Shroud of Shadow by Gael Baudino
Natil is the last of the Elven race, and in this novel she takes a runaway nun, Omelda, under her wing during the time of the Inquisition. Natil’s powers are mostly gone, except for her miraculous harp playing, which is the only thing that saves Omelda from suicide. Natil herself is suicidal, and wants nothing more than to crawl under a rock and cease to exist. Obsessed with this goal, she doesn’t do much for Omelda except get the two of them indentured to a selfish rich man, his greedy sons, and his perverted grandsons. Much description of sadistic rape follows.
Natil keeps herself going because she has visions of Elves reawakening in the twentieth century — the only trouble is that these elves are this rather boring couple who spend all their time navel-gazing and talking about how groovy their new powers are. So anyway, they’re the hope of the Elven race, and Natil goes on about her business, bemoaning her own lack of powers and still planning her departure from this world. Natil’s self-pity blinds her to the much more dire plight of Omelda; I was sorely disappointed in Natil over this.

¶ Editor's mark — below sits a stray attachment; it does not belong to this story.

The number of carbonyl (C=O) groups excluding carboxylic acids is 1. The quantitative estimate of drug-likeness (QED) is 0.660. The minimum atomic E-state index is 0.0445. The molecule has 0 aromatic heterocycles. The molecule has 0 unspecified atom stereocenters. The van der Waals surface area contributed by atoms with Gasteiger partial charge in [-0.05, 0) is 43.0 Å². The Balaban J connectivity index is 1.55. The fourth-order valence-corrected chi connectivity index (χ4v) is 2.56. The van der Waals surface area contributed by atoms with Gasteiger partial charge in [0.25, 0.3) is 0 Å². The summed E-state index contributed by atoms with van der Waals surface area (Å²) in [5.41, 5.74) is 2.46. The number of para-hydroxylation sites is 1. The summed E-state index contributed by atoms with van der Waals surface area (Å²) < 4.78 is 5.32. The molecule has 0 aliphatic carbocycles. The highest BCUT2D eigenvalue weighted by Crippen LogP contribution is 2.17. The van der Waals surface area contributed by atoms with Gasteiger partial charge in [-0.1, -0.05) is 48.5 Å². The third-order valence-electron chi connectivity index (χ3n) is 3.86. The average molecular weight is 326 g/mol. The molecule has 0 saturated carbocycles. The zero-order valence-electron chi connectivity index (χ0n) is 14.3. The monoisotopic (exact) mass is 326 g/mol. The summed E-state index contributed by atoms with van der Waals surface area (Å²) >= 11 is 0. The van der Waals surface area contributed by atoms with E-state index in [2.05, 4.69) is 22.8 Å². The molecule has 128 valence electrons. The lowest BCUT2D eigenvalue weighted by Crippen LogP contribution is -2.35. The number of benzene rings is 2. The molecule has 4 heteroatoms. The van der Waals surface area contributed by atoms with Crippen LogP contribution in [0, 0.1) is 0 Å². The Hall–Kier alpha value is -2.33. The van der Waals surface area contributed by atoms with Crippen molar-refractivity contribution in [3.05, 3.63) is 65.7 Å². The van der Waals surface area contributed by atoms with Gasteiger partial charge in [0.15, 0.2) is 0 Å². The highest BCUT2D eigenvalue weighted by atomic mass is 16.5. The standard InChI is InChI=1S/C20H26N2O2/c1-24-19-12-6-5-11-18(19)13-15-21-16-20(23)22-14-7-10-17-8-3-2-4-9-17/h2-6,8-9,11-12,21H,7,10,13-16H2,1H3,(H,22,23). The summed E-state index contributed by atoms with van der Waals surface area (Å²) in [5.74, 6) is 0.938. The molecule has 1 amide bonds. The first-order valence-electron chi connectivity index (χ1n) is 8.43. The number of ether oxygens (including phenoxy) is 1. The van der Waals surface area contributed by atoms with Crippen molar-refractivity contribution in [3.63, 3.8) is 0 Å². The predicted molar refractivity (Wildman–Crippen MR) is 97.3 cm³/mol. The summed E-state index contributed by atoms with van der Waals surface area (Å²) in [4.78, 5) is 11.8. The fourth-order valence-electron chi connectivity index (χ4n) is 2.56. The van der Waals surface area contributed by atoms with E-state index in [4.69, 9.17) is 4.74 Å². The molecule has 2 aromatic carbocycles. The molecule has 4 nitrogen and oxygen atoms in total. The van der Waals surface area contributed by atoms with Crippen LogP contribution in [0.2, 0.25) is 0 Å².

Eventually, all the major characters end up charged by the Inquisition. Description of nasty tortures follows. Some of the characters get a semi-happy ending, due to the fact that money conquers all, but the end suffered by one of the characters is absolutely pointless and depressing.
Overall, the book sunk me into a morass of despair while all the while making me want to throw up. I wanted to wash my brain out with soap afterward. (After I finished the book, I had to read some pages of something else before I could sleep.) Perhaps this is the effect Gael Baudino is trying to achieve. And yes, I know that these atrocities really happened to real people during those times. But there’s no law saying I have to enjoy reading about it in detail. The scenes where Natil actually does something, for example when she plays the harp or when she stands up to the Inquisitor, are quite good, but you have to wade through hundreds of pages of gross-out to find them.
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